Avionics Integration and Verification2017-01-12T16:32:26+00:00

Formal Verification Training

An Intensive 5-Day Course – MSc Level

Target Audience

  • Avionics Engineers and Managers

Key Topics Covered

The course will cover the cover the following topics:

  • Reasons for Integration and Verification
  • Identifying Interfaces
  • Defining the information required for an interface and interface definition methods
  • Modelling interfaces
  • Managing Integration projects
  • Defining a Verification Strategy
  • Verification planning, tracking and signing off
  • Verification techniques
  • COTS, Supply chain and verification
  • Safety Guidelines and Verification Design Assurance Levels
  • Planning and Costing verification in a bid
  • Risk and Mitigation plans and Managing change in Verification

Learning Outcomes

At the end of the course the attendees will be able to:

  • Demonstrate an understanding of integration
  • Be able to explain the integration process and how it fits with the development process including identification of the various interfaces (for example internal to the system and external to other systems or humans, etc.) and reduce the risk of integration problems across the interfaces
  • Demonstrate an understanding of the various methods available for both modelling and defining interfaces and how they can be applied to a project
  • Be able to reflect on the impact on integration of any changes in the project (e.g. changes to interface definitions) and assess the change management plan
  • Demonstrate the ability to put integration into the context of the safety requirements for a project and make suitable contributions to any safety assessments
  • Be able to provide integration leadership within given a project context by demonstrating the ability to define an integration strategy and plan, estimate cost and duration, identify risks and create a risk mitigation plan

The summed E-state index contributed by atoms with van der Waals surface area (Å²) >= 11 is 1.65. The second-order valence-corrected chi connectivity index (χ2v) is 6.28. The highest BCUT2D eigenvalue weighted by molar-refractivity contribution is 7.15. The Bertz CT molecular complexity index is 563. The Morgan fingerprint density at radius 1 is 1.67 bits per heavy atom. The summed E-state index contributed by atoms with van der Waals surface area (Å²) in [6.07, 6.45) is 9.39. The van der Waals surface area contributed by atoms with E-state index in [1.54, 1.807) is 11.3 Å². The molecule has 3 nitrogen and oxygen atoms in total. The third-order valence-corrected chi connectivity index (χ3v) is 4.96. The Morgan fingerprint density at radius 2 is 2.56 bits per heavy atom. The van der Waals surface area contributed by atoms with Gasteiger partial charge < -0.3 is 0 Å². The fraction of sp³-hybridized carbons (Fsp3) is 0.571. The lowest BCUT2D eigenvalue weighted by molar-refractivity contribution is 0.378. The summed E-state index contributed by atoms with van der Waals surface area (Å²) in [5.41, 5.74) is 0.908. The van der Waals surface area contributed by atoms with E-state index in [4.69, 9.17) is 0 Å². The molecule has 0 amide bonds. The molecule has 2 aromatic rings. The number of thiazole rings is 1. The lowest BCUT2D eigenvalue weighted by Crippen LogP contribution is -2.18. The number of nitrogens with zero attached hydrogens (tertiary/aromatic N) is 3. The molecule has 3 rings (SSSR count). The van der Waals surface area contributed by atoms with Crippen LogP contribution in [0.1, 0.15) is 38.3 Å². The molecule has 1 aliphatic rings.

• Demonstrate an understanding of the supply chain including assessment of a supplier’s integration plan and deliverables, and their integration responsibility to their customer.
  • Demonstrate an understanding of verification:
  • Be able to explain various aspects of verification including: how it differs from validation; the context for verification; describe the limits of verification; the costs associated with good and bad verification.
  • Be able to apply that understanding to a project
  • Be able to explain the verification process and how it fits with the development process including verification at different levels of system hierarchy, justify with reason the choice of verification techniques, defining suitable metrics that can be used to track progress and define verification completeness
  • Be able to reflect on the impact on verification of any changes in the project (e.g. changes in product requirements) and assess the change management plan
  • Demonstrate the ability to put verification into the context of the safety requirements for a project and make suitable contributions to any safety assessments
  • Be able to provide verification leadership within given a project context by demonstrating the ability to define a verification strategy and plan, estimate cost and duration, identify risks and create a risk mitigation plan
  • Be able to critically evaluate a verification strategy and plan